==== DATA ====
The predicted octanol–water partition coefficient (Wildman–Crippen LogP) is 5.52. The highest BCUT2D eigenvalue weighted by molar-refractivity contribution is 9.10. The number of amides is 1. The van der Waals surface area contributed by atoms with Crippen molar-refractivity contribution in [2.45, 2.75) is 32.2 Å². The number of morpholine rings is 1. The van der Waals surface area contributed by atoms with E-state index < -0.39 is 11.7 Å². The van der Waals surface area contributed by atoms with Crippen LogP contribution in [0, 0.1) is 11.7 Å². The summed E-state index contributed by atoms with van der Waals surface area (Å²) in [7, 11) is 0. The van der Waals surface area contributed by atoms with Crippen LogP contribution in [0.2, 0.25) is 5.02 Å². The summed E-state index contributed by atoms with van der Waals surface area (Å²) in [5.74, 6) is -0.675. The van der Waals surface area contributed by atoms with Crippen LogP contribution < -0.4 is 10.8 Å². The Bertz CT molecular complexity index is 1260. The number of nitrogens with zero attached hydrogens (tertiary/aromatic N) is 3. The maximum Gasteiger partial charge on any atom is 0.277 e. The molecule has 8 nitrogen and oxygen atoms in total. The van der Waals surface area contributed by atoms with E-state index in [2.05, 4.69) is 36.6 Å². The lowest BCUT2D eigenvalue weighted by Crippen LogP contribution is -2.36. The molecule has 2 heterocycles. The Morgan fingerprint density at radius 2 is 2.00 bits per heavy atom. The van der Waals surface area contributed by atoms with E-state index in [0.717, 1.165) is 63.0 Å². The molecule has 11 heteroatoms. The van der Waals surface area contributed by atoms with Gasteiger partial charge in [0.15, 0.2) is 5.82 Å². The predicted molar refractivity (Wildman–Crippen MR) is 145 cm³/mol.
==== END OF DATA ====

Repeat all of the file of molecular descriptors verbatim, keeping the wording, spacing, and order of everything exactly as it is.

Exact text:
The predicted octanol–water partition coefficient (Wildman–Crippen LogP) is 5.52. The highest BCUT2D eigenvalue weighted by molar-refractivity contribution is 9.10. The number of amides is 1. The van der Waals surface area contributed by atoms with Crippen molar-refractivity contribution in [2.45, 2.75) is 32.2 Å². The number of morpholine rings is 1. The van der Waals surface area contributed by atoms with E-state index < -0.39 is 11.7 Å². The van der Waals surface area contributed by atoms with Crippen LogP contribution in [0, 0.1) is 11.7 Å². The summed E-state index contributed by atoms with van der Waals surface area (Å²) in [7, 11) is 0. The van der Waals surface area contributed by atoms with Crippen LogP contribution in [0.2, 0.25) is 5.02 Å². The summed E-state index contributed by atoms with van der Waals surface area (Å²) in [5.74, 6) is -0.675. The van der Waals surface area contributed by atoms with Crippen LogP contribution < -0.4 is 10.8 Å². The Bertz CT molecular complexity index is 1260. The number of nitrogens with zero attached hydrogens (tertiary/aromatic N) is 3. The maximum Gasteiger partial charge on any atom is 0.277 e. The molecule has 8 nitrogen and oxygen atoms in total. The van der Waals surface area contributed by atoms with E-state index in [2.05, 4.69) is 36.6 Å². The lowest BCUT2D eigenvalue weighted by Crippen LogP contribution is -2.36. The molecule has 2 heterocycles. The Morgan fingerprint density at radius 2 is 2.00 bits per heavy atom. The van der Waals surface area contributed by atoms with E-state index in [0.717, 1.165) is 63.0 Å². The molecule has 11 heteroatoms. The van der Waals surface area contributed by atoms with Gasteiger partial charge in [0.15, 0.2) is 5.82 Å². The predicted molar refractivity (Wildman–Crippen MR) is 145 cm³/mol.